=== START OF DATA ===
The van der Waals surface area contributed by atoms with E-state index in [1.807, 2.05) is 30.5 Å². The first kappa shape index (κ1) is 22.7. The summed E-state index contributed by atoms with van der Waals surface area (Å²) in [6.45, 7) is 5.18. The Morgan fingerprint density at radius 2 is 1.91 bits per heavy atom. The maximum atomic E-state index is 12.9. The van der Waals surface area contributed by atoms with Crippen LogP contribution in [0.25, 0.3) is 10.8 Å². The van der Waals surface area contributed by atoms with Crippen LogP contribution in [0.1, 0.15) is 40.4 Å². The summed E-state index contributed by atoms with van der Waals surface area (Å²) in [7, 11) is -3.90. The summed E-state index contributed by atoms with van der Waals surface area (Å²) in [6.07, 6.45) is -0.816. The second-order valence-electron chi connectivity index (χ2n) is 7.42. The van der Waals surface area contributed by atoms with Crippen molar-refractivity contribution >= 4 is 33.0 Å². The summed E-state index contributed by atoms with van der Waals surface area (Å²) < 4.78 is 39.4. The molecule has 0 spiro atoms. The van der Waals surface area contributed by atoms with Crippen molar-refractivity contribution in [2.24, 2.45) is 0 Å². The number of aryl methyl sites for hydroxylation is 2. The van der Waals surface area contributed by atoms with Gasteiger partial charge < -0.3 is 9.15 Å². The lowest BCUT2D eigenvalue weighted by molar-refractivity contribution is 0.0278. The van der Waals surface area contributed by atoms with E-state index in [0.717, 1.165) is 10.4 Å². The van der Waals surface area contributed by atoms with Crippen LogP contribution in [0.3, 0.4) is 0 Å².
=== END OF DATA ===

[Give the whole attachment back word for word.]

The van der Waals surface area contributed by atoms with E-state index in [1.807, 2.05) is 30.5 Å². The first kappa shape index (κ1) is 22.7. The summed E-state index contributed by atoms with van der Waals surface area (Å²) in [6.45, 7) is 5.18. The Morgan fingerprint density at radius 2 is 1.91 bits per heavy atom. The maximum atomic E-state index is 12.9. The van der Waals surface area contributed by atoms with Crippen LogP contribution in [0.25, 0.3) is 10.8 Å². The van der Waals surface area contributed by atoms with Crippen LogP contribution in [0.1, 0.15) is 40.4 Å². The summed E-state index contributed by atoms with van der Waals surface area (Å²) in [7, 11) is -3.90. The summed E-state index contributed by atoms with van der Waals surface area (Å²) in [6.07, 6.45) is -0.816. The second-order valence-electron chi connectivity index (χ2n) is 7.42. The van der Waals surface area contributed by atoms with Crippen molar-refractivity contribution >= 4 is 33.0 Å². The summed E-state index contributed by atoms with van der Waals surface area (Å²) < 4.78 is 39.4. The molecule has 0 spiro atoms. The van der Waals surface area contributed by atoms with Crippen molar-refractivity contribution in [2.24, 2.45) is 0 Å². The number of aryl methyl sites for hydroxylation is 2. The van der Waals surface area contributed by atoms with Gasteiger partial charge < -0.3 is 9.15 Å². The lowest BCUT2D eigenvalue weighted by molar-refractivity contribution is 0.0278. The van der Waals surface area contributed by atoms with E-state index in [0.717, 1.165) is 10.4 Å². The van der Waals surface area contributed by atoms with Crippen LogP contribution in [0.3, 0.4) is 0 Å².